Modular Blockchain

Taking a modular chain approach to offer hyper-scaled transaction throughput

Mantle v2 Tectonic has been released, please move to the new documentation!

Existing systems

Traditional Optimistic Rollups (ORs) rely on Ethereum for data availability, final settlement, and as an execution layer for fraud proofs.

To get a clearer idea on why we built Mantle network with a modular architecture, let's talk about the standard operations of a traditional OR.

A typical OR can be thought of as a blockchain that processes L2 transactions on a separate execution layer, but ultimately relies on Ethereum for final settlement. In order to maintain Ethereum-level security, an OR must also use Ethereum for data availability and as an execution layer for fraud proofs. This design improves Ethereum's scaling, but also introduces several downsides:

  1. L2 users are exposed to expensive fees because the OR posts transaction data to Ethereum

  2. Using Ethereum as a data availability layer constrains throughput for L2 nodes

  3. Traditional ORs must allow for a lengthy challenge period (typically 7 days) before finality is achieved and users can exit their funds from the L2 chain

Ideally, an L2 scaling solution should offer the benefits of an OR without the downsides of the current architecture.

Modular Rollups

In a Modular Blockchain, the core functions of blockchain operation (execution, consensus, settlement, data availability) are performed on specialized layers. By applying this principle to a rollup, we are able to optimize the solution since each layer is now performing a specialized task. This leads to lower costs and better overall performance.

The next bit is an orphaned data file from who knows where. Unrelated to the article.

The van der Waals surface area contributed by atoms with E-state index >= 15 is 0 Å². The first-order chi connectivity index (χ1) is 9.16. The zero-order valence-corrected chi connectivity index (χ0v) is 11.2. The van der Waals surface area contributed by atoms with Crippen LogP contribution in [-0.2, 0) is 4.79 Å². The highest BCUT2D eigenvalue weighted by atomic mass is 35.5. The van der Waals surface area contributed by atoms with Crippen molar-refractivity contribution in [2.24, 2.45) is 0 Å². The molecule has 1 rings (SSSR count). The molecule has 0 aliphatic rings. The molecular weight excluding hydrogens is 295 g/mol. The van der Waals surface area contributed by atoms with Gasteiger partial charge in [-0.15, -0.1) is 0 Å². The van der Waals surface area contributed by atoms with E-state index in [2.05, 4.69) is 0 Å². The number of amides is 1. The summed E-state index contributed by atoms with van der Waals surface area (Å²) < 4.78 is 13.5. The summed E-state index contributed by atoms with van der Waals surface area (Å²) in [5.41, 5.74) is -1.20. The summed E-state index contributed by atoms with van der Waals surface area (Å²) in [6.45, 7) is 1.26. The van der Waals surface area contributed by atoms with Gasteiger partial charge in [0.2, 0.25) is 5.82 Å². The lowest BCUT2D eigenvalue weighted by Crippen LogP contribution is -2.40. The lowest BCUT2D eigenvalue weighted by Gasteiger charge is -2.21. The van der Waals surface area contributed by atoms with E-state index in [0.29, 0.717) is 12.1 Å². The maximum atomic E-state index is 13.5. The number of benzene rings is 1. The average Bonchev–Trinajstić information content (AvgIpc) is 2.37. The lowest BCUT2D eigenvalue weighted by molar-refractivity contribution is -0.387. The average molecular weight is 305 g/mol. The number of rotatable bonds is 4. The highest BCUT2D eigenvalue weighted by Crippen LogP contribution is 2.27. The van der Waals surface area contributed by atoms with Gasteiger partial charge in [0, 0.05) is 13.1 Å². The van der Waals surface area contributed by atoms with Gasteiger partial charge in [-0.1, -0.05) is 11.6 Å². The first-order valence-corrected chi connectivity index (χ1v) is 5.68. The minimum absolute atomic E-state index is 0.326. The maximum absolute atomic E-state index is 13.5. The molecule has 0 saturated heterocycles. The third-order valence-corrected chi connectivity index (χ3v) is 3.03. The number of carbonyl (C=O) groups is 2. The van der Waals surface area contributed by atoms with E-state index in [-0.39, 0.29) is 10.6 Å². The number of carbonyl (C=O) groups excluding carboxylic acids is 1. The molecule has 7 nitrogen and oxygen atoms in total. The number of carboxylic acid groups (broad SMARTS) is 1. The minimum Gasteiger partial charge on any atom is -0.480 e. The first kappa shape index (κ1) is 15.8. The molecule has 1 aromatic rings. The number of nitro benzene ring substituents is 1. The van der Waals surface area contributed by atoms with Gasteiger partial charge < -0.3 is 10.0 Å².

Many popular blockchains like Ethereum, Binance Smart Chain, Solana, etc. handle processes such as execution, consensus, settlement, and data availability all at the node/network level (hence sometimes referred to as Monolithic blockchains). Modular blockchains essentially break these functions into separate layers that can be run by network actors at different levels. This translates to lower gas costs and better overall performance.

A system like this is also a potential solution to the popular Scalability, Security, and Decentralization blockchain trilemma. Here's how.

  1. The separation of resources results in increased network efficiency since each layer specializes at a particular task.

  2. All users operate at the same level of improved security, as opposed to only validators (full nodes) on L1.

  3. Technologies such as fraud proofs and ZK proofs that operate on separate layers reduce the overall execution and validation load on the nodes since they don't need to execute all the transactions for checking validity anymore.

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